The equation of radiative transfer How does the of radiation change in the presence of emission and / or absorption?

Definition of solid and

Sphere r - of a patch dS on the is: dS = rdq ¥ rsinqdf ≡ r2dW q dS dW is the subtended by the area dS at the center of the † . Unit of solid angle is the steradian. 4p cover whole sphere.

ASTR 3730: Fall 2003 of the specific intensity Construct an area dA to a ray, and consider all the rays that pass through dA whose directions lie within a small solid angle dW.

Solid angle dW


The amount of passing through dA and into dW in dt in range dn is:

dE = In dAdtdndW

Specific intensity of the radiation. † ASTR 3730: Fall 2003 Compare with definition of the : specific intensity is very similar except it depends upon direction and frequency as well as location.

Units of specific intensity are: erg s-1 cm-2 Hz-1 steradian-1

Same as Fn Another, more intuitive name for the specific intensity is .

ASTR 3730: Fall 2003 Simple relation between the flux and the specific intensity: Consider a small area dA, with light rays passing through it at all to the normal to the surface n:

n o In If q = 90 , then light rays in that direction contribute zero net flux through area dA. q For rays at angle q, foreshortening reduces the effective area by a factor of cos(q).

Hence, net flux in the direction of n is given by integrating (the specific intensity x cos q) over all solid angles:

Fn = Ú In cosqdW Note: to actually evaluate this need to express dW in terms of dq and df as before. ASTR 3730: Fall 2003 † How does specific intensity change along a ray If there is no emission or absorption, specific intensity is just constant along the path of a light ray. Consider any two points

along a ray, and construct dA1 and dA2 normal to the ray at those points. How much energy is carried by those rays that

pass through both dA1 and dA2?

dA1 dA2

dE1 = I 1dA1dtdn1dW1 n where dW1 is the solid angle

dE 2 = In 2dA2dtdn 2dW2 subtended by dA2 at dA1 etc

ASTR 3730: Fall 2003 † The same photons pass through both dA1 and dA2, without change in their frequency. Conservation of energy gives:

dE1 = dE 2 - equal energy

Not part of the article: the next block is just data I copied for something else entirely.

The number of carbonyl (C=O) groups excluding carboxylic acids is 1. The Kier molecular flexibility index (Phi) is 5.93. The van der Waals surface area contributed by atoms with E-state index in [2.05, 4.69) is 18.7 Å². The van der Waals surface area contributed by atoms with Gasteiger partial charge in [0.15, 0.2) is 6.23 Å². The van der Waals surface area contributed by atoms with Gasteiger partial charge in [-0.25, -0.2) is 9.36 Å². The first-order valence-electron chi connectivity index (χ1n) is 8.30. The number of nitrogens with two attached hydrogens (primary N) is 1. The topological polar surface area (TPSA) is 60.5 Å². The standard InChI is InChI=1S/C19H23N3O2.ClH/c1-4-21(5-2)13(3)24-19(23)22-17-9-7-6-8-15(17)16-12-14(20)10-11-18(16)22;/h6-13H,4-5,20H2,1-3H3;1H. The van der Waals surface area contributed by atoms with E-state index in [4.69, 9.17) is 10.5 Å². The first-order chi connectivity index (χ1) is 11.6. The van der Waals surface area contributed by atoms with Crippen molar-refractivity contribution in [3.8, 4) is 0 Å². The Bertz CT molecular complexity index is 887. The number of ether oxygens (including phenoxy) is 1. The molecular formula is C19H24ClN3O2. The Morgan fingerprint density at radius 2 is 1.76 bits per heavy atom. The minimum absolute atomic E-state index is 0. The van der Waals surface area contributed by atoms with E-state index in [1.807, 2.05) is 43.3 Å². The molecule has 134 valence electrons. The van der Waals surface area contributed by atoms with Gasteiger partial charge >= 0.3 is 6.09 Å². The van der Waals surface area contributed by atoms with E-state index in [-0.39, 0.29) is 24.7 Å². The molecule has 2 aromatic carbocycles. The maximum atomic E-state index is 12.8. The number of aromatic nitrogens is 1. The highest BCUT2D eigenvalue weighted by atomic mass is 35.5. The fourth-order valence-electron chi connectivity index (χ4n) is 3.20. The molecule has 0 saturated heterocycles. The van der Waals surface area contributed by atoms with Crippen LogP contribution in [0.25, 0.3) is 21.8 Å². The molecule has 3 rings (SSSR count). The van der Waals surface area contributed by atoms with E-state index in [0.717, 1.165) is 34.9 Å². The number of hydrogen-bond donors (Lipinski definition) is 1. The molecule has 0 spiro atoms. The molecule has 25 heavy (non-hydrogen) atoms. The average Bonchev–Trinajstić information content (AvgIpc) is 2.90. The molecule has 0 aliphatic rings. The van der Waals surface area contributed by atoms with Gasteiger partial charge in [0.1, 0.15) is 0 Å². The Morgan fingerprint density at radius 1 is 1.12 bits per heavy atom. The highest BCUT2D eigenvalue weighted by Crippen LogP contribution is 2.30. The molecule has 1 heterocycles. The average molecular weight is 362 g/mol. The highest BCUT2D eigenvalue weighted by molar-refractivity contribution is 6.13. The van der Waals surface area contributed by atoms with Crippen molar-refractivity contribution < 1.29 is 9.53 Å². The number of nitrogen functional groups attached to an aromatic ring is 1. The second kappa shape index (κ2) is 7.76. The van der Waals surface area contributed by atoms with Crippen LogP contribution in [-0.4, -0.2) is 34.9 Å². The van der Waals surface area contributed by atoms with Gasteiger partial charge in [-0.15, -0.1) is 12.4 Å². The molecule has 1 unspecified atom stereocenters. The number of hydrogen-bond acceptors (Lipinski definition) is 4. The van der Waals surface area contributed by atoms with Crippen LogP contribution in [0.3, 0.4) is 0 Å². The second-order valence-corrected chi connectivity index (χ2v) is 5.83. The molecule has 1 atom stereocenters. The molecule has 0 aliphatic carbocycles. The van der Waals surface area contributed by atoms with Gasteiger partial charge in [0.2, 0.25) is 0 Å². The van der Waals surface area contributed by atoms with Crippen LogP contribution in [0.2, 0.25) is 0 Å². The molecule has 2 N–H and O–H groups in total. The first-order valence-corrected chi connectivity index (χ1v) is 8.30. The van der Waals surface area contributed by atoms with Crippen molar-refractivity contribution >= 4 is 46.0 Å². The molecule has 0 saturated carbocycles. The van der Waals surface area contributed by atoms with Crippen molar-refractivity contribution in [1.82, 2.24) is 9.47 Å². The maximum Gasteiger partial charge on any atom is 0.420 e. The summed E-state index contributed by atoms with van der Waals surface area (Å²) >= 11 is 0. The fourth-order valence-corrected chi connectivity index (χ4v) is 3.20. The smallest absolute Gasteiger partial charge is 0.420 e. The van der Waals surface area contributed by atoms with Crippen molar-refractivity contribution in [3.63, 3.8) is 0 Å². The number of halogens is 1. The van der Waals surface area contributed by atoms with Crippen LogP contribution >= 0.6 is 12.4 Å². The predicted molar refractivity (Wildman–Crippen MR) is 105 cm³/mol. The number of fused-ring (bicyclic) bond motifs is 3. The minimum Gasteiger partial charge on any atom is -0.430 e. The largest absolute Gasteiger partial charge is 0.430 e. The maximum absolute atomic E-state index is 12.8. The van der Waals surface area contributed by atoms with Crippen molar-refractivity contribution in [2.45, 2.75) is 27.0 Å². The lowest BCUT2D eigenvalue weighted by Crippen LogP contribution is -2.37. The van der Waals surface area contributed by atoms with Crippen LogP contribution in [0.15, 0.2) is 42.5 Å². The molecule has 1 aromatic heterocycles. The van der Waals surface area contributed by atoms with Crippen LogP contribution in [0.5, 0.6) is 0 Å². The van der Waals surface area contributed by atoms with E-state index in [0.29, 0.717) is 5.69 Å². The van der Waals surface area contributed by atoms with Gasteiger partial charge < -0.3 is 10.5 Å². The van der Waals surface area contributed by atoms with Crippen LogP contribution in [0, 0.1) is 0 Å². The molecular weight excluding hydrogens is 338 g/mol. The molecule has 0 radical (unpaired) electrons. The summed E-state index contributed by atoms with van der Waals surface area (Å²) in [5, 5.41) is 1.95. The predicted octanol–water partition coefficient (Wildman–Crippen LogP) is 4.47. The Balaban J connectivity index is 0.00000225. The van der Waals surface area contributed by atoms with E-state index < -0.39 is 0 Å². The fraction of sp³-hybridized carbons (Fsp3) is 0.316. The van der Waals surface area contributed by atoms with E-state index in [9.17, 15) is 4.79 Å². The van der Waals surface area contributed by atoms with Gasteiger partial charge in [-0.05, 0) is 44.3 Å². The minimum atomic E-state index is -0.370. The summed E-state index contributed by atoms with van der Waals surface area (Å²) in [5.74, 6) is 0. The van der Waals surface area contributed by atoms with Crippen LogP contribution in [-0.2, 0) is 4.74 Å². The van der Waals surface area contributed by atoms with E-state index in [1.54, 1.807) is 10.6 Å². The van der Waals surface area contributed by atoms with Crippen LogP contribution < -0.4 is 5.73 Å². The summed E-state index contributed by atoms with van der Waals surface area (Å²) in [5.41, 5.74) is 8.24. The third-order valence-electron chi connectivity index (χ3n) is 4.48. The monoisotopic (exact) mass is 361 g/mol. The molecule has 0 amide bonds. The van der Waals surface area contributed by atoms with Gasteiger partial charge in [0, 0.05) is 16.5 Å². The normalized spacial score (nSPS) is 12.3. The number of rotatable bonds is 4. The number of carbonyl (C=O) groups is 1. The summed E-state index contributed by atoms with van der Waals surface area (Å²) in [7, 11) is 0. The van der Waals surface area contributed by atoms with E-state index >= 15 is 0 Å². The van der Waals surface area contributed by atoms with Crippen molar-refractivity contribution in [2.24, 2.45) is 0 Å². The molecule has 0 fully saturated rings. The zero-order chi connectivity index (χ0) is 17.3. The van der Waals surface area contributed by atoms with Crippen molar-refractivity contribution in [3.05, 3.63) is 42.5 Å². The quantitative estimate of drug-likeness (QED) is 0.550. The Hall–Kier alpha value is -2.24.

dn1 = dn 2 - same frequency interval

Using definition of solid angle, if dA1 is separated from dA2 by r: † dA dA dW = 2 , dW = 1 1 r2 2 r2 Substitute:

In1dA1dtdn1dW1 = In 2dA2dtdn 2dW2 dE1=dE2 † dA dA I dA dtdn 2 = I dA dtdn 1 dn =dn n1 1 1 r2 n 2 2 2 r2 1 2

In1 = In 2 ASTR 3730: Fall 2003

† Conclude: specific intensity remains the same as radiation propagates through free space. Justifies use of alternative term `brightness’ - e.g. brightness of the of a star remains same no matter the distance - flux goes down but this is compensated by the light coming from a smaller area. If we the distance along a ray by variable s, can express result equivalently in differential form: dI n = 0 ds

ASTR 3730: Fall 2003 Emission If the radiation travels through a medium which is itself emitting radiation, that will add to the energy:

In In+dIn

dA dS

Spontaneous emission coefficient is the amount of energy emitted per unit time, per unit solid angle, per unit frequency interval, and per unit :

dE = jn dVdWdtdn In going a distance ds, beam of cross-section dA travels through a volume dV = dA x ds. † ASTR 3730: Fall 2003 Change (increase) in specific intensity is therefore:

dIn = jn ds Equation of radiative transfer for pure emission becomes: dI n = j † ds n

If we know what jn is, can integrate this equation to find the change in specific intensity as radiation propagates through the gas: † s In (s) = In (s0 ) + Ú jn (s¢ ) ds¢ s0

s=s0 s i.e. add up the contributions to the emission all along the path. † ASTR 3730: Fall 2003